Department of Educational Psychology


Date of this Version



Patterns of Prejudice 44:3 (2010), pp. 309–310.

doi: 10.1080/0031322X.2010.489739


Copyright © 2010 David Moshman. Published by Routledge/Taylor & Francis Group. Used by permission.


The classic psychological work on prejudice is Gordon Allport’s 1954 The Nature of Prejudice. Half a century later, its definitive modern counterpart must surely be On the Nature of Prejudice: Fifty Years after Allport (2005). Systematically reconsidering Allport’s work in light of subsequent research and theorizing, On the Nature of Prejudice provides, in one carefully edited volume, the most comprehensive statement on the psychology of prejudice currently available. The Future of Prejudice: Psychoanalysis and the Prevention of Prejudice, in contrast, is simply a collection of sixteen chapters that, although generally psychoanalytic in orientation, vary greatly in form, content, scope, and quality. Even if the book as a whole does not make a contribution greater than the sum of its parts, however, there is much of interest in the various parts.

There are at least two important respects in which On the Nature of Prejudice and The Future of Prejudice resemble each other and Allport’s original work. The first is that they are efforts to provide a psychological understanding of prejudice. Prejudice is not dismissed as the inexplicable result of evil in the world. Rather, it is seen as a natural phenomenon subject to psychological explanation. Second, prejudice in its basic forms is seen as normative rather than exceptional or pathological. We all have prejudices, and the explanation of our prejudices is rooted in our general psychological characteristics.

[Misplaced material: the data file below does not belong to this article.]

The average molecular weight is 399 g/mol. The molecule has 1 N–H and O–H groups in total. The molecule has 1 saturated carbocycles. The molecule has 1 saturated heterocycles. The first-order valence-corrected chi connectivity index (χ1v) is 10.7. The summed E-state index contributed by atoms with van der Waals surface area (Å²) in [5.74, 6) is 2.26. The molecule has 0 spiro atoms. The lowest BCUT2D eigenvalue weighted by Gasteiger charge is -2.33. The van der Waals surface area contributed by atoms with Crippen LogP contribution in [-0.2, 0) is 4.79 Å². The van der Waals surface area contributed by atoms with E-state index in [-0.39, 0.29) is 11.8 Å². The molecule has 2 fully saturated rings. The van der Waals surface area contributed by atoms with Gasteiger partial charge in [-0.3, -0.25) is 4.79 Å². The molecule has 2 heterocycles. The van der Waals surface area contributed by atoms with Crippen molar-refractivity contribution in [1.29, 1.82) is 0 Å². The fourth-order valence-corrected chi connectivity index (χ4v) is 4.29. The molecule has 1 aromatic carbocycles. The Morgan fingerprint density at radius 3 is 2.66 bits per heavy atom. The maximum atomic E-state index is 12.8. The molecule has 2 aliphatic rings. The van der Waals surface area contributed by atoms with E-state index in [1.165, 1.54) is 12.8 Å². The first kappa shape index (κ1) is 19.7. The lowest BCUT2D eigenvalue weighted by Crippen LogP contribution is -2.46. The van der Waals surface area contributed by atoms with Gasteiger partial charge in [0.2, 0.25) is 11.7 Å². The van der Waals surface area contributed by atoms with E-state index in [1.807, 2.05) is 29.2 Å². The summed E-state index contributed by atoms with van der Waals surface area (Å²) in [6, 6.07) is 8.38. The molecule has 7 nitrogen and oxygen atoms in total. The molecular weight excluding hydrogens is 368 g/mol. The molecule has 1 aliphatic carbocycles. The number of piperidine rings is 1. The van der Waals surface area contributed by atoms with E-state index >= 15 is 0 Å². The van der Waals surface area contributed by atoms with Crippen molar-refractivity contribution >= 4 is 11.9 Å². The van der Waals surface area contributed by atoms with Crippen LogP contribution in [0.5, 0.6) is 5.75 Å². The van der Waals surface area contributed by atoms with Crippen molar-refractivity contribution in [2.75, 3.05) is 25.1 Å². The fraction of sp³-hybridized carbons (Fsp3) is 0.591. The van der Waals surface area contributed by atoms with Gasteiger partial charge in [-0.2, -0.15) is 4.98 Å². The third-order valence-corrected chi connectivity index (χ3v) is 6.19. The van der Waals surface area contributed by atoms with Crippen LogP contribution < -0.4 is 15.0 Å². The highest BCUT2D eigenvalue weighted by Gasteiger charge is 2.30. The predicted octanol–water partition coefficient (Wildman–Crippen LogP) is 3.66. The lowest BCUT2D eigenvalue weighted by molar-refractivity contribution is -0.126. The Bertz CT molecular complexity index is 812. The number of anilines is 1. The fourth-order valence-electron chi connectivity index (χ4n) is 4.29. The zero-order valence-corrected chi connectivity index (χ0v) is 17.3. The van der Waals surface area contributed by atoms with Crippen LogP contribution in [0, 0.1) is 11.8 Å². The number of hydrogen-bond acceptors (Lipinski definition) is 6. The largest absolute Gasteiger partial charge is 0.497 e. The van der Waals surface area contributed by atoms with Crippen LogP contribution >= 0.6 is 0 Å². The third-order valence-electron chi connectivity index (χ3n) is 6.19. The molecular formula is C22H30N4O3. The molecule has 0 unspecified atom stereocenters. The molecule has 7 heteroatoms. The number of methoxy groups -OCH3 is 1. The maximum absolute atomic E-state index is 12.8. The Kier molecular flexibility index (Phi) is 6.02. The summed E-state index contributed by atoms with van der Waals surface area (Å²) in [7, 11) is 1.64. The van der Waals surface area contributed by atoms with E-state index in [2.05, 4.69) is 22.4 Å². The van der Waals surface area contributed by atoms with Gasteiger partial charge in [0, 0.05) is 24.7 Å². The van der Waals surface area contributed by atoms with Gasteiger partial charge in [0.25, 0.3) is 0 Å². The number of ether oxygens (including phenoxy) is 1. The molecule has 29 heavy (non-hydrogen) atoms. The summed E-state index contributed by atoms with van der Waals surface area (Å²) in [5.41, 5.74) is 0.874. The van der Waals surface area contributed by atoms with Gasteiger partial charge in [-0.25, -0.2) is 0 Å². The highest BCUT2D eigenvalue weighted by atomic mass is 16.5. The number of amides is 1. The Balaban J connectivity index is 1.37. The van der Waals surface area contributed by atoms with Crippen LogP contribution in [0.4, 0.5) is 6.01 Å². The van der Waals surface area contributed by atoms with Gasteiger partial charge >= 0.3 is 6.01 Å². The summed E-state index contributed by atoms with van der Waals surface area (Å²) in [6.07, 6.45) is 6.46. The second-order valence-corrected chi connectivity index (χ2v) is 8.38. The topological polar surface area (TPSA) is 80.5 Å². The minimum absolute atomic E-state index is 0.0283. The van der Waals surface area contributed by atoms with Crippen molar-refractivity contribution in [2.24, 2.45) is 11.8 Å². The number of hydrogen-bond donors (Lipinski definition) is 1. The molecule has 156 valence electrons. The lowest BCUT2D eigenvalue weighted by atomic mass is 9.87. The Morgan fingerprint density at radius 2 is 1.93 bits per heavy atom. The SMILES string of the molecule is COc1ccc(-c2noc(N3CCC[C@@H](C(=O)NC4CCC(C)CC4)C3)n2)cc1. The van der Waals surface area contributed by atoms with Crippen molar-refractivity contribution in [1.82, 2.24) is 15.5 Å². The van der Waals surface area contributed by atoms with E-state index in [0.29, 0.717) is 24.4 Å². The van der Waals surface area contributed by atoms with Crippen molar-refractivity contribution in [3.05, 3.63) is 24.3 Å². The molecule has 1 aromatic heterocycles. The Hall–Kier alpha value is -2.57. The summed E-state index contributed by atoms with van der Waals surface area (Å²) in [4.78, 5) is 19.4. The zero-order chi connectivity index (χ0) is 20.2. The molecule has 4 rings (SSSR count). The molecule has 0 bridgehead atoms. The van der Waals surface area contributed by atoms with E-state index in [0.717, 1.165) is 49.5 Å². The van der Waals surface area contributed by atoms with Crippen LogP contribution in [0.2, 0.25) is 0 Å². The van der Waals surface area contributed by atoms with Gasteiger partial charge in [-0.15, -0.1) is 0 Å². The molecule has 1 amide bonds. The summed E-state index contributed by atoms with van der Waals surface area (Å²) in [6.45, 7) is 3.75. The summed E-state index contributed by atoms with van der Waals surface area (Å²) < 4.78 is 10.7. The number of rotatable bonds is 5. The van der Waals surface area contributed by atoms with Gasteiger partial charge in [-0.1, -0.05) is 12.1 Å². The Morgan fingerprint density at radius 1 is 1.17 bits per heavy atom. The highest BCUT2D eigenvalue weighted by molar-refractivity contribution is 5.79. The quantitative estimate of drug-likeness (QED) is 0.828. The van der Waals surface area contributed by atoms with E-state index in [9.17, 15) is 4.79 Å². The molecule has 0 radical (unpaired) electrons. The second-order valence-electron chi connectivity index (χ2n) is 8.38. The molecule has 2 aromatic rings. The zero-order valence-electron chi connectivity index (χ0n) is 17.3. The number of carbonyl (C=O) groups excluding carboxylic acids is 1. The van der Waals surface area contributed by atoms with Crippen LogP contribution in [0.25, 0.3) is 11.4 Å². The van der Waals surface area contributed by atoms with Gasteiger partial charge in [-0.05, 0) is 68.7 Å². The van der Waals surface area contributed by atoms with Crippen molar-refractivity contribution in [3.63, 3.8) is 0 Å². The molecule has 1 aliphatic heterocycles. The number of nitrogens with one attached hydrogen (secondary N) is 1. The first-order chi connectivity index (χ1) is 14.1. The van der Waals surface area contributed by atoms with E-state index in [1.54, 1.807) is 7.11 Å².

Furthermore, there are at least two important respects in which The Future of Prejudice differs from both On the Nature of Prejudice and Allport’s original volume. One is that The Future of Prejudice highlights psychoanalytic approaches to prejudice, such as a focus on stranger anxiety in infancy as an explanation for prejudicial tendencies. On the Nature of Prejudice, in contrast, is rooted in cognitive social psychology, as was Allport’s original volume (which was ahead of its time in this regard). Prejudice was seen by Allport, and continues to be seen by social psychologists of the twenty-first century, as originating in general aspects of our perception and thinking, not in early attachments and associated experiences.